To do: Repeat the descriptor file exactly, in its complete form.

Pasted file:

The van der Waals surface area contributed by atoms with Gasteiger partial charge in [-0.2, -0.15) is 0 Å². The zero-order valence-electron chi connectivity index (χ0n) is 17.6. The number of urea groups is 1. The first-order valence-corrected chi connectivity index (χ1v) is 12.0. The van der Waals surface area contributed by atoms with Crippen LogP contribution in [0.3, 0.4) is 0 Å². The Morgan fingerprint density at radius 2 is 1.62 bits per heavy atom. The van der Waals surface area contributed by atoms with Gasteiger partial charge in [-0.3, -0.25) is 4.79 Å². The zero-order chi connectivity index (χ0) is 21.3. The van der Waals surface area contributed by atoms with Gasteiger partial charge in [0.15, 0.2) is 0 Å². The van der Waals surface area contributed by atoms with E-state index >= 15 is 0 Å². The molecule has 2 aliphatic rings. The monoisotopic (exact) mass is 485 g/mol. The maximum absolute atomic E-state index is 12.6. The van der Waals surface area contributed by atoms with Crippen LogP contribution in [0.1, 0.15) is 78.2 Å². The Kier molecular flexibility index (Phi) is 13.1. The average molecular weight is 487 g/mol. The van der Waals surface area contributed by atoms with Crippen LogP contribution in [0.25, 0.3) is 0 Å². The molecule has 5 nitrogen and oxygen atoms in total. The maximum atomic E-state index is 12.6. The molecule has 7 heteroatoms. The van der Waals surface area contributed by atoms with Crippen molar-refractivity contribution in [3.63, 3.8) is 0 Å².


The van der Waals surface area contributed by atoms with Gasteiger partial charge in [-0.2, -0.15) is 0 Å². The zero-order valence-electron chi connectivity index (χ0n) is 17.6. The number of urea groups is 1. The first-order valence-corrected chi connectivity index (χ1v) is 12.0. The van der Waals surface area contributed by atoms with Crippen LogP contribution in [0.3, 0.4) is 0 Å². The Morgan fingerprint density at radius 2 is 1.62 bits per heavy atom. The van der Waals surface area contributed by atoms with Gasteiger partial charge in [-0.3, -0.25) is 4.79 Å². The zero-order chi connectivity index (χ0) is 21.3. The van der Waals surface area contributed by atoms with Gasteiger partial charge in [0.15, 0.2) is 0 Å². The van der Waals surface area contributed by atoms with E-state index >= 15 is 0 Å². The molecule has 2 aliphatic rings. The monoisotopic (exact) mass is 485 g/mol. The maximum absolute atomic E-state index is 12.6. The van der Waals surface area contributed by atoms with Crippen LogP contribution in [0.1, 0.15) is 78.2 Å². The Kier molecular flexibility index (Phi) is 13.1. The average molecular weight is 487 g/mol. The van der Waals surface area contributed by atoms with Crippen LogP contribution in [0.25, 0.3) is 0 Å². The molecule has 5 nitrogen and oxygen atoms in total. The maximum atomic E-state index is 12.6. The molecule has 7 heteroatoms. The van der Waals surface area contributed by atoms with Crippen molar-refractivity contribution in [3.63, 3.8) is 0 Å².